[TW: eating disorders]

Believe it or not, even the most well-intentioned Pride Month can fall victim to binaries. Gay or straight. Cisgender or transgender. So many can get pushed to the margins of the LGBTQIA+ community.

Intersex is an umbrella term that encompasses people born with reproductive and sexual anatomy or chromosomal patterns that do not fall within the typical binary of anatomy and chromosomes. Children born with intersex traits may be subjected to surgery and sometimes never even told about these traits at all. Only in recent years has the conversation around intersex people shifted to a more positive one that encourages informed consent and emotional support for the person involved.

It’s our year-round mission at Very Good Light to uplift the voices of those whose beauty exists beyond the binary. So, we interviewed two people who identify as intersex, the too often forgotten "I" in "LQBTQIA+," to listen to their stories about living beyond the binary. Thank you to those who contributed to this story.

Scout Silverstein (they/themme) @wickedlittletown

Like the stories of many others discovering their identities, Scout, a 34-year-old from Brooklyn, has had a complicated journey to identifying as intersex. “I was first seen for an intersex trait referred to as hyperandrogenism at eight years old. However, my provider team never used the word intersex with me. In my early 30s, I discovered a second intersex trait via surgical pathology — multiple Mullerian anomalies — at which point I connected with [intersex activist] Pidgeon Pagonis through a mutual friend. After talking with Pidgeon, I felt affirmed in using the word intersex to describe myself. Stepping into this identity felt like things ‘clicked,’” they say.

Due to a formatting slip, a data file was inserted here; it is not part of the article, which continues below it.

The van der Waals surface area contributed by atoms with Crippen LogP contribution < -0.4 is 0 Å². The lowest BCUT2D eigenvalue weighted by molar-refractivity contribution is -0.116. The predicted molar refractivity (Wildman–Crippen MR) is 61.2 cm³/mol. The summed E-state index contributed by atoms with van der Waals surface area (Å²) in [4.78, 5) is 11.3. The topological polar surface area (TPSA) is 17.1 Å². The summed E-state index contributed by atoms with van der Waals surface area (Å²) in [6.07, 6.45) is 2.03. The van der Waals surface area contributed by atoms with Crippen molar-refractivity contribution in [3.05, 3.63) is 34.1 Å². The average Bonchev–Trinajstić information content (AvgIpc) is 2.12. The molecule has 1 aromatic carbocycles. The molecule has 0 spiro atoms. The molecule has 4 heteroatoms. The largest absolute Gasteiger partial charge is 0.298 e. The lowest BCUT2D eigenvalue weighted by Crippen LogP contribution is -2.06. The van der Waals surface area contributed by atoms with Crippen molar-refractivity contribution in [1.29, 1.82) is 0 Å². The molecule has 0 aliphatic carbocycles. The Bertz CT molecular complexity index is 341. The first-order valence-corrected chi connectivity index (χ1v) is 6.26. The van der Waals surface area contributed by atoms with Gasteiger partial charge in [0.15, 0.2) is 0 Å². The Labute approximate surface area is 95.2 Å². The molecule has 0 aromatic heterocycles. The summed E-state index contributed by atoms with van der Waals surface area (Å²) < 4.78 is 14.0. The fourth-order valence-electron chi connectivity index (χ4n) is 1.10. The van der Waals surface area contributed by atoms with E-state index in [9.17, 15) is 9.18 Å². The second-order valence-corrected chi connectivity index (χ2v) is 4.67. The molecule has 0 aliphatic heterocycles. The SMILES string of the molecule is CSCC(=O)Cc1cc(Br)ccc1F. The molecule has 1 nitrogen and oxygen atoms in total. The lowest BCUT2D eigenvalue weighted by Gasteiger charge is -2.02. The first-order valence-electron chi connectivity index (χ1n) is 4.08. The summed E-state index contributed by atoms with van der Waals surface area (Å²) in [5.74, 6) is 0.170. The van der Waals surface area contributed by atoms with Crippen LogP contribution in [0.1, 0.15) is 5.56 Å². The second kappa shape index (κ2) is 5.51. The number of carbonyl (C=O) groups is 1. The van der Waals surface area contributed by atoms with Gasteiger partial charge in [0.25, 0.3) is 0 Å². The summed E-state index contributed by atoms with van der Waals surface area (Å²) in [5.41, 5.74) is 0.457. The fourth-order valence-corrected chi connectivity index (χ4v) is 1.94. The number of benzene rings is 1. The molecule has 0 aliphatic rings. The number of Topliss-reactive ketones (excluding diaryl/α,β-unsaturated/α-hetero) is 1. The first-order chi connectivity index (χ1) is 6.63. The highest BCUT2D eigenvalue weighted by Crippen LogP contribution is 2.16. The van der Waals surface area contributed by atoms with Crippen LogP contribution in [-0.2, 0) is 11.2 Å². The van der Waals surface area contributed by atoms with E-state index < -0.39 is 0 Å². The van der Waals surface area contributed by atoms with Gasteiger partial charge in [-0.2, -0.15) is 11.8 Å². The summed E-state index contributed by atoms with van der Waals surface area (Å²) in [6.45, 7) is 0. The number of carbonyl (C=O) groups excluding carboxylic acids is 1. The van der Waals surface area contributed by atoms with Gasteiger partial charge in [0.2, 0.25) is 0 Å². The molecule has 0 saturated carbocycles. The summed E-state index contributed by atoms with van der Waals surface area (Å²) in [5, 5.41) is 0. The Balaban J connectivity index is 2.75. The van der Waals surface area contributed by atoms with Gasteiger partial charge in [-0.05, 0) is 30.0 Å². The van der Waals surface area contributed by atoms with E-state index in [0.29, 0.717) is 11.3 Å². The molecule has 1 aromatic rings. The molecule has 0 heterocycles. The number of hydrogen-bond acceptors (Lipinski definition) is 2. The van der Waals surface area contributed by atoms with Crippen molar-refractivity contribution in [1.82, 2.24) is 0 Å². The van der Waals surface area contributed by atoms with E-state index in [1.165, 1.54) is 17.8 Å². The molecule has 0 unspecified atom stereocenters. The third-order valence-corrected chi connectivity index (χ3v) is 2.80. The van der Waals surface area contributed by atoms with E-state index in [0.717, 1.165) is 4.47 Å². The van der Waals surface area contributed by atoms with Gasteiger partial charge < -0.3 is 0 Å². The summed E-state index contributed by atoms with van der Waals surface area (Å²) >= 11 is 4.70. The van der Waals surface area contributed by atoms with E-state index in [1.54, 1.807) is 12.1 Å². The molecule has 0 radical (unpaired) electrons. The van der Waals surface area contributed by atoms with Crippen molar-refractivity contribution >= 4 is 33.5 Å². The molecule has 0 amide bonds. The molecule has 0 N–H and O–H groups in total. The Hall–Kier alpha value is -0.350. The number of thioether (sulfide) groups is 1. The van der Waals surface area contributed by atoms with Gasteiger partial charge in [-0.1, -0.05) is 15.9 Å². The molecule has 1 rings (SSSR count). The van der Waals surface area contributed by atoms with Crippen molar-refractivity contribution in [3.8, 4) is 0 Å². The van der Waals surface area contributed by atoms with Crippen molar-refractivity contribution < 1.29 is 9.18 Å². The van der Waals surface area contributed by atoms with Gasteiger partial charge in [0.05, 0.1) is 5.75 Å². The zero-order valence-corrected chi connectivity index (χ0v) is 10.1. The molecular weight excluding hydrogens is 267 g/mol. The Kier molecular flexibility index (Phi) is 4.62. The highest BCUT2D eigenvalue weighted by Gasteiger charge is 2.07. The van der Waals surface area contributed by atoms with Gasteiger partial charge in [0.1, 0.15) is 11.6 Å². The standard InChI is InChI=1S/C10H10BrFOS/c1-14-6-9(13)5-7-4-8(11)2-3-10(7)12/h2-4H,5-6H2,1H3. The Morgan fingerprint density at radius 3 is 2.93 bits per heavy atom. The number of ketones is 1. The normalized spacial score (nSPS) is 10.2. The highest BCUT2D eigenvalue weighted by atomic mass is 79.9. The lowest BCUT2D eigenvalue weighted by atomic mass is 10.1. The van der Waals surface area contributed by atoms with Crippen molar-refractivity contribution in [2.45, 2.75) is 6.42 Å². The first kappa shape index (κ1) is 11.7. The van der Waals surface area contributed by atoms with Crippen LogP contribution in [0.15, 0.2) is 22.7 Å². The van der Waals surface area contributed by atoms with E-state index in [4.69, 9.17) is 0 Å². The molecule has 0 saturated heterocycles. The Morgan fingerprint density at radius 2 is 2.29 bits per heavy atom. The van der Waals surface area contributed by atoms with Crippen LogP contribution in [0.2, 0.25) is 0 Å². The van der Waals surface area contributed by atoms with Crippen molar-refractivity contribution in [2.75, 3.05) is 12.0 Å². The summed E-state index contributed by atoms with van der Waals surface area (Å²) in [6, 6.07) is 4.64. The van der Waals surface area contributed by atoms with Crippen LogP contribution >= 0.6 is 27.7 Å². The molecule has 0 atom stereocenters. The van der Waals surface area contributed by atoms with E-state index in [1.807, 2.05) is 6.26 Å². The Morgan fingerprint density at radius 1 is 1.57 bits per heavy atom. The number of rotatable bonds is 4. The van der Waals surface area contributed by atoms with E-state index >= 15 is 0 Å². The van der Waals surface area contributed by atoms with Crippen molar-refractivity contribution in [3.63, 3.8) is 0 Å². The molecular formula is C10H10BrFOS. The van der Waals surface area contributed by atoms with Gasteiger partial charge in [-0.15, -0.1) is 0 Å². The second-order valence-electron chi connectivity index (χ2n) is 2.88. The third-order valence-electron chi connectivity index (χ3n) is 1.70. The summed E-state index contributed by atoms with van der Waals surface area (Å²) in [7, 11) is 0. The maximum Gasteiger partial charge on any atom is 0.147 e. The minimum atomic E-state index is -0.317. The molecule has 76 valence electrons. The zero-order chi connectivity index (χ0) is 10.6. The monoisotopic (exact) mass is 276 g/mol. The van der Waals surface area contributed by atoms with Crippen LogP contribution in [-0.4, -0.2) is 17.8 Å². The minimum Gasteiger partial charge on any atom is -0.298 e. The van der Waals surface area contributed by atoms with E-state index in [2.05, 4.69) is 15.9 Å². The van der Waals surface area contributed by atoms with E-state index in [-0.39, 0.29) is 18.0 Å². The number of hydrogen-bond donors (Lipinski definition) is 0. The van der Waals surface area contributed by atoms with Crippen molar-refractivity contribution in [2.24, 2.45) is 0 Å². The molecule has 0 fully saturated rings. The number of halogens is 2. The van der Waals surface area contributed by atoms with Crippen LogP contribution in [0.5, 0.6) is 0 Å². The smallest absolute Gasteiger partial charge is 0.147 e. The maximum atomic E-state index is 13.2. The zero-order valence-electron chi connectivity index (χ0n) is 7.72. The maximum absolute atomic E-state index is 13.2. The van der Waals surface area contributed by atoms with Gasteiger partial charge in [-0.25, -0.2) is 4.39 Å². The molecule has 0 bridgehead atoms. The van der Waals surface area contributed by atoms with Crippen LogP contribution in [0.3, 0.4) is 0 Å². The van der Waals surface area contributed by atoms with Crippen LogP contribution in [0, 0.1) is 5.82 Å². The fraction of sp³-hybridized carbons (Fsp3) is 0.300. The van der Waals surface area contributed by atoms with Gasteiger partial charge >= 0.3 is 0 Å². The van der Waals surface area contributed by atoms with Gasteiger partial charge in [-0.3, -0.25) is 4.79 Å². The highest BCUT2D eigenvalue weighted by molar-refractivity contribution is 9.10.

“When finding the intersex community, I felt like a baby learning how to walk for the first time. I had been bullied as a child for my visible intersex characteristics, and it was relieving to know that I was not alone and that having sex trait variations can be a source of pride rather than shame. I also felt empowered and began to have a better understanding of my body and my gender.”

And their relationship to their body image has not been an easy road either. Insecurities triggered by their intersex traits have caused pain in their life from an early age. “As a younger person, my intersex traits were cause for insecurity. I remember getting my arms and eyebrows waxed in elementary school to avoid being teased. My approach to my insecurities in my teenage years and early adulthood was to hide and make myself small — in some ways, literally. I developed an eating disorder at 19 and while my intersex traits weren't the cause of an eating disorder for me, not feeling at home in my body perpetuated eating disorder beliefs and behaviors. My eating disorder became worse in my late 20s, and I was hospitalized multiple times. It was during my second hospitalization that I began to connect how my eating disorder was impacted by both my sex and my gender. A few months after leaving the hospital, I sought gender-affirming care and began to view my visible intersex traits as an asset,” Scout says.

But now, they turn this difficult experience into one of triumph, helping others through non-profit and treatment work. “These days, I am in a solid place in my eating disorder recovery and even work in the eating disorder field both for a non-profit collective focused on breaking down barriers to care for transgender and intersex people, and for a virtual treatment provider leading clinical diversity, equity, inclusion, and belonging efforts. My body image journey and eating disorder recovery have led me towards body neutrality and body liberation,” they say.